The COVID-19 situation has seen the reallocation of most online activities, leading to the rapid expansion of digital services. One good example is Zoom, with an increase of almost 200 million daily active users since the onset of the pandemic. The platform has seen growth of approximately 20 times more than pre-COVID-19 numbers and this sudden upsurge in digitalization has contributed to about five years worth of data growth.
Research from McKinsey & Company found that since the onset of COVID-19, companies felt digital interactions were two times more important to their customers than traditional sales interactions and almost 90 percent of sales have moved to a videoconferencing or web sales model. As tolerance for information latency decreases, data centers play a huge part in ensuring efficient transmission, placing them under great demand. Furthermore, should the issue of downtime arise, these facilities holding critical information will incur financial losses for businesses. Therefore, backup, redundancy, and resiliency should be set up to ensure 99.995 percent uptime.
Opening a Data Center
Despite the challenges to supply lines and build during this pandemic, SpaceDC’s JAK2 went live in September and will break ground for JAK1 on 28 October. This promised schedule is especially timely in a world expediting toward digitalization, notably Asia, the fastest growing region in data usage. According to Structure Research, the data center colocation market for Asia-Pacific will increase at an expected annual growth rate of 12.2 percent from 2018 to 2024, a number that will only accelerate with the current situation. This further supports SpaceDC’s data center expansion plans in the Asia market.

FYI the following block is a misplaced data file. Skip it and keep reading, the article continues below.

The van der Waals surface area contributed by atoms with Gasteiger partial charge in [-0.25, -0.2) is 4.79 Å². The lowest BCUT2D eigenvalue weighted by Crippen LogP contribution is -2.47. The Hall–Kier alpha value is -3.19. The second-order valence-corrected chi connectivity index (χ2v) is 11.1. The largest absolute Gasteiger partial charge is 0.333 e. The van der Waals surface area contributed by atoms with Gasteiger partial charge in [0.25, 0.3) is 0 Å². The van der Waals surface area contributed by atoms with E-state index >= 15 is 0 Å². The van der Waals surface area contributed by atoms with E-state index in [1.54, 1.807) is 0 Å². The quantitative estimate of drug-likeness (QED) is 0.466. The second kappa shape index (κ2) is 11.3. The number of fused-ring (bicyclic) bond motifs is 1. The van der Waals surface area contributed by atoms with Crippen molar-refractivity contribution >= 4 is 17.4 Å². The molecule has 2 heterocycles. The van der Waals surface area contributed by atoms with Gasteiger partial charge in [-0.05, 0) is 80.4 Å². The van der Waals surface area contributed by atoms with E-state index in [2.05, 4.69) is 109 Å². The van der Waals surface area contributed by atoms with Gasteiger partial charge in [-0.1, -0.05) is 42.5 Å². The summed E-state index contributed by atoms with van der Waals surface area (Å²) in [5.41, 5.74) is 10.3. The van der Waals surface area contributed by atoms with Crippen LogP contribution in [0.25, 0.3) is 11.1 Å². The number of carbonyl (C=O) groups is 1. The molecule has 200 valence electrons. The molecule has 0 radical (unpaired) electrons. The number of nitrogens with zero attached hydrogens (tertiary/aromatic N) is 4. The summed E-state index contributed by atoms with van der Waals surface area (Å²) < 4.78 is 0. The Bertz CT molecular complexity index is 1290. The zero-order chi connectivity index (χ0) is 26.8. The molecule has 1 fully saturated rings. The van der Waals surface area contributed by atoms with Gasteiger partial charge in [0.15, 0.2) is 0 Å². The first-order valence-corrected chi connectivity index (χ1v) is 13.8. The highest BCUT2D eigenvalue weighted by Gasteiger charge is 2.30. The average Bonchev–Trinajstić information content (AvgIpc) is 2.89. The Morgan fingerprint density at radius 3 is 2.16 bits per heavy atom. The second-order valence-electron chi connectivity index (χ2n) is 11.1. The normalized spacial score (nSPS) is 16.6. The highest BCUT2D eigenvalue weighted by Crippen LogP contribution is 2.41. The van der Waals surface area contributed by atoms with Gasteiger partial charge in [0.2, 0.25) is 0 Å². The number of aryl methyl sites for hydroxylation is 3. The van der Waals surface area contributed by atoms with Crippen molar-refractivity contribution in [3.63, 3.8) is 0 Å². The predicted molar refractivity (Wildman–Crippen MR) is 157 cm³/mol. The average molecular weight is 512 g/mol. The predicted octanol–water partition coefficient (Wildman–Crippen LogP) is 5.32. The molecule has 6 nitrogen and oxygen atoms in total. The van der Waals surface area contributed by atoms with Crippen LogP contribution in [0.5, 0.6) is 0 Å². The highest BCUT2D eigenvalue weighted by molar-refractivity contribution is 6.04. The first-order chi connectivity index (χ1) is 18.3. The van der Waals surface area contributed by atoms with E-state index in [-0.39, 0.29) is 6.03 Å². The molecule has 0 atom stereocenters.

The world has been pressing for speed since lockdown commenced and many activities are now heavily reliant on the network, leaving people impatient when faced with a lag. The larger cloud companies and e-commerce payment gateways have developed a methodology of decentralizing their data center footprint so they can always service their customers 24/7 even if one of the data centers they are in goes down. That said, JAK1 and JAK2 can serve as a decentralized data center in Indonesia and with its expansion plans fuel the data capacity in Jakarta by 50 percent. This strategy can benefit local companies, especially telcos in Indonesia under the pressure to provide faster and more reliable services as the demand for data increases.
Progress Amidst the Pandemic
Redundancy and resiliency have always been SpaceDC’s top priority and a big part of it can be attributed to planning, a rigorous tender process, and a strong core team. Internationally renowned vendors with a proven in-country team are chosen to help with the commissioning and ongoing maintenance. As part of business continuity planning (BCP), SpaceDC looked at what could happen and how to mitigate that risk for their customers and give them confidence in the partnership.
Despite being under pandemic measures, we have now completed our revitalization project in Jakarta because of our deployment in digital technology and online innovation. Our systems, processes, and monitoring tools are set up in a manner that can be remotely accessed anywhere by approved staff with Internet connection.
Businesses deserve to have the best in the market and should not settle for anything less because the data center for them today must also be the right one for them tomorrow.
About Carolyn Harrington
Carolyn comes with 23 years of experience developing systems and processes effectively with a multimillion revenue budget driving net profit of close to 20 percent. Carolyn is part of the senior leadership team and her role is to keep businesses at SpaceDC performing at its peak. She oversees not only the overall operations of the data centers but also SpaceDC’s commercial arm including sales, human resources, legal, and marketing. To find out what SpaceDC can do for you, click here.